The forecasts are pretty grim. Both the large manufacturers & non-manufacturers diffusion indices (Dis) are expected to be down 1 point from Q2. They’ve steadily increased since the pandemic sent them plunging in Q2 last year – this would be the first decline. And forecasts for Q4 are barely any better, up 1 point for manufacturers and 2 points for non-manufacturers. Protracted cuts in un auto production are hurting manufacturing, while the outbreak of the delta variant has dampened private consumption and kept Japan’s service sector in contraction, a global outlier.
Given the very weak purchasing managers’ indices (PMIs) in Japan, these figures should come as no surprise. Still, they can be a disappointment.
The impact of the tankan on the exchange rate is hard to predict. That’s because the determining factor may be how the figures affect the stock market. A good figure that boosts the stock market could result in a « risk-on » sentiment that depresses the yen, contrary to what one might expect. So watch the stock market as well as the currency when the figures come out.
Speaking of Japan, we have the semi-annual Kabuki performance in Washington, known as the « debt ceiling shutdown. » The government’s funding expires on Thursday. Various government offices will start to shut down to conserve money. The Treasury can find some more somehow – the government version of finding coins that slipped under the cushions on the couch – but according to Treasury Secretary Yellen, the cookie jar will be empty « sometime in October. »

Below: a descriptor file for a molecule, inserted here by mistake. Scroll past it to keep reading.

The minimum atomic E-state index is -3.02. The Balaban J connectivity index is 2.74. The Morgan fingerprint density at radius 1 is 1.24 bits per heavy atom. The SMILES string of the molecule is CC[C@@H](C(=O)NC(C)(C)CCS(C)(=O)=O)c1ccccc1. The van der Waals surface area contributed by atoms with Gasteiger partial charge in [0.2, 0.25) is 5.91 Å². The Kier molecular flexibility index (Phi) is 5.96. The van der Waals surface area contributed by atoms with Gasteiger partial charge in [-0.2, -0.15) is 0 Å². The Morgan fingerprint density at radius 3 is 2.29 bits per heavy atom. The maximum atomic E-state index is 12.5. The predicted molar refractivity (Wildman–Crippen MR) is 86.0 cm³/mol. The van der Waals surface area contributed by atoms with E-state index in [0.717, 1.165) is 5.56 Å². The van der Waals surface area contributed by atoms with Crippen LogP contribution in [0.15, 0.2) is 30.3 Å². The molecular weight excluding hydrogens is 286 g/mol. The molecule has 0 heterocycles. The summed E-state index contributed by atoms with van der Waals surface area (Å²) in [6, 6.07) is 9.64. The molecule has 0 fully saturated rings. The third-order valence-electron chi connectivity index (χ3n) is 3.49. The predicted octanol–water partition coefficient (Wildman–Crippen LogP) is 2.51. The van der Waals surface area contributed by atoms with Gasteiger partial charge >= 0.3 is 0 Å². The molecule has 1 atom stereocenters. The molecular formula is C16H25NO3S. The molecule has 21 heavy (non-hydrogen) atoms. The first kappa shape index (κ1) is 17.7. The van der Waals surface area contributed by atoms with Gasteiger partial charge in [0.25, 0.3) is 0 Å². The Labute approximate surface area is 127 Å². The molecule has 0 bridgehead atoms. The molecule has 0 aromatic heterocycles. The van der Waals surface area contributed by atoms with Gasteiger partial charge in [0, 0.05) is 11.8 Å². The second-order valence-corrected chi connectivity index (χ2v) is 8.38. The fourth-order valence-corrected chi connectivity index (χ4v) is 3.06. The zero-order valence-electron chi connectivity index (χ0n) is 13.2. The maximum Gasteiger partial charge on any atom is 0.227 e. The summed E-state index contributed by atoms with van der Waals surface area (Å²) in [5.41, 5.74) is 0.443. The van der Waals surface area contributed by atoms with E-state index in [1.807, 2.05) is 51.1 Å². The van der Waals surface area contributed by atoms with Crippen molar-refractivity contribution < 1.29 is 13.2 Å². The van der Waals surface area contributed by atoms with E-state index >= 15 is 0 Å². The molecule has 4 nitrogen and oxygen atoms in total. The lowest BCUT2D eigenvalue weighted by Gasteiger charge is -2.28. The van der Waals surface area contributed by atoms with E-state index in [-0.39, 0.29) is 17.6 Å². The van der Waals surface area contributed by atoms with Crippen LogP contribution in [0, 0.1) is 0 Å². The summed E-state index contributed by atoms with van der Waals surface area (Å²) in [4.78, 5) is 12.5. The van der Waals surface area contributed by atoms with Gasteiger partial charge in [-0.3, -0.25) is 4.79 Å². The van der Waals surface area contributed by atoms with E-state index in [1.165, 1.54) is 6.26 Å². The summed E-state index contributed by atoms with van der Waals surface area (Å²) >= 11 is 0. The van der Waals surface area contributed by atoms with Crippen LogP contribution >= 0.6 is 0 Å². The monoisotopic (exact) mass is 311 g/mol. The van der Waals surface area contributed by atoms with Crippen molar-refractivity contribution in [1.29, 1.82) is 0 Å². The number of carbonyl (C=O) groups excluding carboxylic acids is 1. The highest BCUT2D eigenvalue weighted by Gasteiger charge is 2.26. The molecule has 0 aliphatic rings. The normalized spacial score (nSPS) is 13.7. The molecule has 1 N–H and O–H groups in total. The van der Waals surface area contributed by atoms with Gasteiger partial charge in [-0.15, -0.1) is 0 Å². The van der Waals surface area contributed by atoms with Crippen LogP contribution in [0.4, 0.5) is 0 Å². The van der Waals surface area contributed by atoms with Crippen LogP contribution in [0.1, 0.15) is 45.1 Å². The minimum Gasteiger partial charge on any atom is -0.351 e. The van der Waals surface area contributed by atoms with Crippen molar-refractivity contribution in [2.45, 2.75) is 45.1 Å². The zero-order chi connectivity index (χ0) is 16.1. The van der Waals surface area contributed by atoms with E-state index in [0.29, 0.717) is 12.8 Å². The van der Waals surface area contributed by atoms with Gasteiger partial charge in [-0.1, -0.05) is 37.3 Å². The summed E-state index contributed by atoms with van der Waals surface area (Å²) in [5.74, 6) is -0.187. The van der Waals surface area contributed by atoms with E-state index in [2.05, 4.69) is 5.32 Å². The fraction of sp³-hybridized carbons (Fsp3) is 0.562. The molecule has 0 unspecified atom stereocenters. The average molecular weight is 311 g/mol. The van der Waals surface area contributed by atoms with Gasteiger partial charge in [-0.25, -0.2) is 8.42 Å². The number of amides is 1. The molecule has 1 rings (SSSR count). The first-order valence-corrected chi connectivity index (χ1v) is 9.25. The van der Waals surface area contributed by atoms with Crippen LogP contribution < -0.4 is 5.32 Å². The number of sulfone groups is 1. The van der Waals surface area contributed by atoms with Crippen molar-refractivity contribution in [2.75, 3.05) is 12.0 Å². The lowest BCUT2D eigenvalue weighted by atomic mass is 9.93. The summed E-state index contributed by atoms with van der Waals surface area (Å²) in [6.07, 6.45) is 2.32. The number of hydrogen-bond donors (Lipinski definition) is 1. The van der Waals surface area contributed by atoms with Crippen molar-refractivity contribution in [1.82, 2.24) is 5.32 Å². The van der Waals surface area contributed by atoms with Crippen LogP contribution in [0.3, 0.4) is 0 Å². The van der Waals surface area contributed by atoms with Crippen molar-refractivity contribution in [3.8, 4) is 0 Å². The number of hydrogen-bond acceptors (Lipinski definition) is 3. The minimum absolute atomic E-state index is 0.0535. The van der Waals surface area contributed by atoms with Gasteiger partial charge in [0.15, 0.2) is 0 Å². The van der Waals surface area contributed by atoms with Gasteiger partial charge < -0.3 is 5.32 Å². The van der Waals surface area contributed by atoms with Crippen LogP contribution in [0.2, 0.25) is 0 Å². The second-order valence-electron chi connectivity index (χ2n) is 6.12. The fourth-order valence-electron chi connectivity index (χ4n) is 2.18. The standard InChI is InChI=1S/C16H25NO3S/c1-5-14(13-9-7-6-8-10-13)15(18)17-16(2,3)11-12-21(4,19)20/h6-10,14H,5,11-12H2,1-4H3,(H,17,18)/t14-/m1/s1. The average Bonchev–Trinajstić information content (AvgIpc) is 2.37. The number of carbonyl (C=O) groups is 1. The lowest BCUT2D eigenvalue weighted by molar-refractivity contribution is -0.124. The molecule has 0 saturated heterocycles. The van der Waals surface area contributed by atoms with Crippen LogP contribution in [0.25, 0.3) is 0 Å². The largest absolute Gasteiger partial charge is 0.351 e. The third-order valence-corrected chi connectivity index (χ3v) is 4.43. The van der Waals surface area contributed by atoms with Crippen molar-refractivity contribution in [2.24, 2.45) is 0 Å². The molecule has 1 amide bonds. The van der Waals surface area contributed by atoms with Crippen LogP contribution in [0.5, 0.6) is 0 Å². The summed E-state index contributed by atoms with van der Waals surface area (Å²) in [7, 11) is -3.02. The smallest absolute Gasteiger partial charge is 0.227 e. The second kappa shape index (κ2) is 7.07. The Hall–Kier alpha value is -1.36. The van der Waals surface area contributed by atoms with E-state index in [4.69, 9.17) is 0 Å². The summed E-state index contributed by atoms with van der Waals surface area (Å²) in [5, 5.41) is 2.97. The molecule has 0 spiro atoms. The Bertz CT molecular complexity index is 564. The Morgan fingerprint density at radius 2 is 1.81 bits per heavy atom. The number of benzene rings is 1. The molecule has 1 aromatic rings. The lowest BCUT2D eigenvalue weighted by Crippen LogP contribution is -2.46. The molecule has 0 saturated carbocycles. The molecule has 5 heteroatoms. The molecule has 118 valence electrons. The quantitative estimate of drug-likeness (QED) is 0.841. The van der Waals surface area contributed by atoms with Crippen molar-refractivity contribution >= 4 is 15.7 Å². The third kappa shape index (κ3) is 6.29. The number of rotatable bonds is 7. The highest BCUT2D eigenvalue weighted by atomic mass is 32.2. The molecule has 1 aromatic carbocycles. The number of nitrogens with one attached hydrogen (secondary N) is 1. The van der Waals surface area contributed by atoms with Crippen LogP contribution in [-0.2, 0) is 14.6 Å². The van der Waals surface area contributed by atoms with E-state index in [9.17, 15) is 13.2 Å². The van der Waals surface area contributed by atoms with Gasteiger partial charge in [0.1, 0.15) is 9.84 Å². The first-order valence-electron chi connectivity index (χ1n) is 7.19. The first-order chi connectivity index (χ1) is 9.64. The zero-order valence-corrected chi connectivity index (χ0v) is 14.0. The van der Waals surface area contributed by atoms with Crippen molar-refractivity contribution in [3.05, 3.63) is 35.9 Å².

Fortunately, this is one Kabuki play that, like “Yoshitsune and the Thousand Cherry Trees,” we’ve seen many times before and we know how it ends. Looking at the Fed’s trade-weighted index against advanced foreign economies, the dollar tends to do badly during the shutdown period but so far has recovered afterward. It could be a buying opportunity, albeit without using too much leverage.
Just remember though that past performance is no guarantee of future performance. The Democratic majority in Congress is exceptionally thin and the Republicans are getting more and more extreme. They may be willing to burn the house down in hopes that President Biden gets the blame. This could drag on longer and potentially result in the first-ever US government default. And you were worried about Evergrande…
(Why do we call this Kabuki? For some reason, the English-speaking world has decided to use the name of the traditional theater of Japan to describe « posturing » or « performance in which nothing substantive is done. » It’s a shame because the real Kabuki is wonderful, wonderful theater.)
We might learn more about the possible impact of a government shutdown on Thursday, when the House Financial Committee is going to hold a hearing on « Oversight of the Treasury Department’s and Federal Reserve’s Pandemic Response. » Oddly enough there are no speakers listed yet, but both Fed Chair Powell and the Treasury Secretary testified at the previous hearings in March and last September. I assume they’ll show up this time too and will no doubt beg & plead for Congress to pass the necessary bills to keep the lights on. But they’ll be preaching to the choir, since the House has already passed it – the problem is in the Senate, where the loathsome Ted Cruz (he who fled to Mexico when his state’s electric grid went down) has promised to filibuster the legislation.